alexa Evaluation of the Emotional Status in Patients with Retinitis Pigmentosa Using PHQ-9 and Zung Scores: Is the Depression Common in Retinitis Pigmentosa? | Open Access Journals
ISSN: 2155-9570
Journal of Clinical & Experimental Ophthalmology
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Evaluation of the Emotional Status in Patients with Retinitis Pigmentosa Using PHQ-9 and Zung Scores: Is the Depression Common in Retinitis Pigmentosa?

Marilita M. Moschos1*, Eirini Nitoda2, Konstatinos Laios1, Irini P Chatziralli1, Michael Tsatsos3 and Zisis Gatzioufas4

1Department of Ophthalmology, Medical School, National & Kapodistrian University of Athens 6 Ikarias Street, Ekali, 14578, Athens, Greece

2Department of Ophthalmology, General Hospital of Athens G. Gennimatas, National & Kapodistrian University of Athens, Greece

3Department of Ophthalmology, University Hospital Southampton, United Kingdom

4Moorfields Eye Hospital, London, United Kingdom

*Corresponding Author:
Moschos MM
Department of Ophthalmology, Medical School
National & Kapodistrian University of Athens
6 Ikarias Street, Ekali, 14578, Athens, Greece
Tel: +306944887319
Fax: +302104122319
E-mail: [email protected]

Received date: July 21, 2016; Accepted date: August 21, 2016; Published date: August 29, 2016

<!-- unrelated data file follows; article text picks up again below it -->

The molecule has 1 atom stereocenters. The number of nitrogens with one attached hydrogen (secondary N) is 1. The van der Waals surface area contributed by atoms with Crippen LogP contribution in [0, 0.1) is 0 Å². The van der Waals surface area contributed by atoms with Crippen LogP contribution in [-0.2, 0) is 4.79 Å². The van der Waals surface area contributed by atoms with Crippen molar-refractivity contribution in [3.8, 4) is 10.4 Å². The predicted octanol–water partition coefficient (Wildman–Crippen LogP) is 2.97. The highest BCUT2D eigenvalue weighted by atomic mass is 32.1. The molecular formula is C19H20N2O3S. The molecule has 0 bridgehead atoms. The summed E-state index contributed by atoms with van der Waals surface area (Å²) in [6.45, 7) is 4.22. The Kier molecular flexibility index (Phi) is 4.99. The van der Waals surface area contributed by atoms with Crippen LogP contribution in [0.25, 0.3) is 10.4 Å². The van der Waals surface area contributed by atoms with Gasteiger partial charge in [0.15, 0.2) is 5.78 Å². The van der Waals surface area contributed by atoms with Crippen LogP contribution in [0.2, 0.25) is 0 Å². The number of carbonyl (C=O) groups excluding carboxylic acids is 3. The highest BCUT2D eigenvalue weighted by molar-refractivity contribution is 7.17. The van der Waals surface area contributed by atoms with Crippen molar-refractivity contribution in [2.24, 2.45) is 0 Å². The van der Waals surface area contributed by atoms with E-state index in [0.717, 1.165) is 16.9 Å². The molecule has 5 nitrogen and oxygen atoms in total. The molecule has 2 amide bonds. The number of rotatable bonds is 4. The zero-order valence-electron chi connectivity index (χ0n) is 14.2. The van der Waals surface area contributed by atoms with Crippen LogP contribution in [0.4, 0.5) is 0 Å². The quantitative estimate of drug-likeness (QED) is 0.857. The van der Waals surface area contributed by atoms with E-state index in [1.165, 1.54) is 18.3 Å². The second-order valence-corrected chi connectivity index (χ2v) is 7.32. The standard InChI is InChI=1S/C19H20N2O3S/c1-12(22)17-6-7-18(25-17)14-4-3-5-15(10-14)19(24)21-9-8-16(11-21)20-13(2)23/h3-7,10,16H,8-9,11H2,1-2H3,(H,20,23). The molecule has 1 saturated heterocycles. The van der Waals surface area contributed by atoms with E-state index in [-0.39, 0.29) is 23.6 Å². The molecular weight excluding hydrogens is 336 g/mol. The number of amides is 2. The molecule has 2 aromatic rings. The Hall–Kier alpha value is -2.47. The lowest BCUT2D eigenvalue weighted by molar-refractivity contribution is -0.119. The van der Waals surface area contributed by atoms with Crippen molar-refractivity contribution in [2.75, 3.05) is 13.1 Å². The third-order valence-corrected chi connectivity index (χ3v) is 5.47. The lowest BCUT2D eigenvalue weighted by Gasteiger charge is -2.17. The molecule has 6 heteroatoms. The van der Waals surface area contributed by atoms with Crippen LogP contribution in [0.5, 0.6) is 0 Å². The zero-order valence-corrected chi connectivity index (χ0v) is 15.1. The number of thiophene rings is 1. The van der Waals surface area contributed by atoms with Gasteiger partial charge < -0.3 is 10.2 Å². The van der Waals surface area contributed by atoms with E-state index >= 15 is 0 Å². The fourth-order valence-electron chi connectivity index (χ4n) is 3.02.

Citation: Moschos MM, Nitoda E, Laios K, Chatziralli IP, Tsatsos M, et al. (2016) Evaluation of the Emotional Status in Patients with Retinitis Pigmentosa Using PHQ-9 and Zung Scores: Is the Depression Common in Retinitis Pigmentosa?. J Clin Exp Ophthalmol 7:593. doi:10.4172/2155-9570.1000593

Copyright: © 2016 Moschos MM, et al. This is an open-access article distributed under the terms of the Creative Commons Attribution License, which permits unrestricted use, distribution, and reproduction in any medium, provided the original author and source are credited.

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Abstract

Abstract

Objective: To assess the depression prevalence and its potential correlation with visual loss in patients with retinitis pigmentosa.